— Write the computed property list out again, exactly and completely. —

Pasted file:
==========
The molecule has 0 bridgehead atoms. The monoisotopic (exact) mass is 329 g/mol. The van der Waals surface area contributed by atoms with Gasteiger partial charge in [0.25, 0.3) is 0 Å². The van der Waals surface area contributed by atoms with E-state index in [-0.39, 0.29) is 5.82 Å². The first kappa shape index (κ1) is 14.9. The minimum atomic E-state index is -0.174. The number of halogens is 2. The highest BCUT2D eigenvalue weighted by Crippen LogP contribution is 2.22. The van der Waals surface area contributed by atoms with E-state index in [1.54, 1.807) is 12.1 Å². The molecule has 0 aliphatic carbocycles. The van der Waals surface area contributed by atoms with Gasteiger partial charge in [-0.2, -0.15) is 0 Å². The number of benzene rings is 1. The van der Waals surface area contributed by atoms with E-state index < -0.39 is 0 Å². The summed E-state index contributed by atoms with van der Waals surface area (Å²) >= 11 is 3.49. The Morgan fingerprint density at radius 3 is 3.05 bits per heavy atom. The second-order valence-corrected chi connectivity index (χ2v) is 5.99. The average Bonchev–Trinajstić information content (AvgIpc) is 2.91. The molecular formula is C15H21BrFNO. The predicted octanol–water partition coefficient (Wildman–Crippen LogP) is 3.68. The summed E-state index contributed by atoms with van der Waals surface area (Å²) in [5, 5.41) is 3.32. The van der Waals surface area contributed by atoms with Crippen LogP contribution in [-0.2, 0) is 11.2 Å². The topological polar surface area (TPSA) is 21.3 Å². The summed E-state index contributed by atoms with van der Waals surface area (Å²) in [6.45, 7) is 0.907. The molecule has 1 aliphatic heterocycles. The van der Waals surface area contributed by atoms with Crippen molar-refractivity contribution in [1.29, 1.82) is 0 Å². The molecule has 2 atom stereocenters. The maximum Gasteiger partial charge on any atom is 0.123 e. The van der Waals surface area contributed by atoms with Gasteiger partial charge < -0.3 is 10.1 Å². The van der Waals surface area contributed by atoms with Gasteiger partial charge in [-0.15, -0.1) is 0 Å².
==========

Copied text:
The molecule has 0 bridgehead atoms. The monoisotopic (exact) mass is 329 g/mol. The van der Waals surface area contributed by atoms with Gasteiger partial charge in [0.25, 0.3) is 0 Å². The van der Waals surface area contributed by atoms with E-state index in [-0.39, 0.29) is 5.82 Å². The first kappa shape index (κ1) is 14.9. The minimum atomic E-state index is -0.174. The number of halogens is 2. The highest BCUT2D eigenvalue weighted by Crippen LogP contribution is 2.22. The van der Waals surface area contributed by atoms with E-state index in [1.54, 1.807) is 12.1 Å². The molecule has 0 aliphatic carbocycles. The van der Waals surface area contributed by atoms with Gasteiger partial charge in [-0.2, -0.15) is 0 Å². The number of benzene rings is 1. The van der Waals surface area contributed by atoms with E-state index < -0.39 is 0 Å². The summed E-state index contributed by atoms with van der Waals surface area (Å²) >= 11 is 3.49. The Morgan fingerprint density at radius 3 is 3.05 bits per heavy atom. The second-order valence-corrected chi connectivity index (χ2v) is 5.99. The average Bonchev–Trinajstić information content (AvgIpc) is 2.91. The molecular formula is C15H21BrFNO. The predicted octanol–water partition coefficient (Wildman–Crippen LogP) is 3.68. The summed E-state index contributed by atoms with van der Waals surface area (Å²) in [5, 5.41) is 3.32. The van der Waals surface area contributed by atoms with Crippen LogP contribution in [-0.2, 0) is 11.2 Å². The topological polar surface area (TPSA) is 21.3 Å². The summed E-state index contributed by atoms with van der Waals surface area (Å²) in [6.45, 7) is 0.907. The molecule has 1 aliphatic heterocycles. The van der Waals surface area contributed by atoms with Crippen molar-refractivity contribution in [1.29, 1.82) is 0 Å². The molecule has 2 atom stereocenters. The maximum Gasteiger partial charge on any atom is 0.123 e. The van der Waals surface area contributed by atoms with Gasteiger partial charge < -0.3 is 10.1 Å². The van der Waals surface area contributed by atoms with Gasteiger partial charge in [-0.15, -0.1) is 0 Å².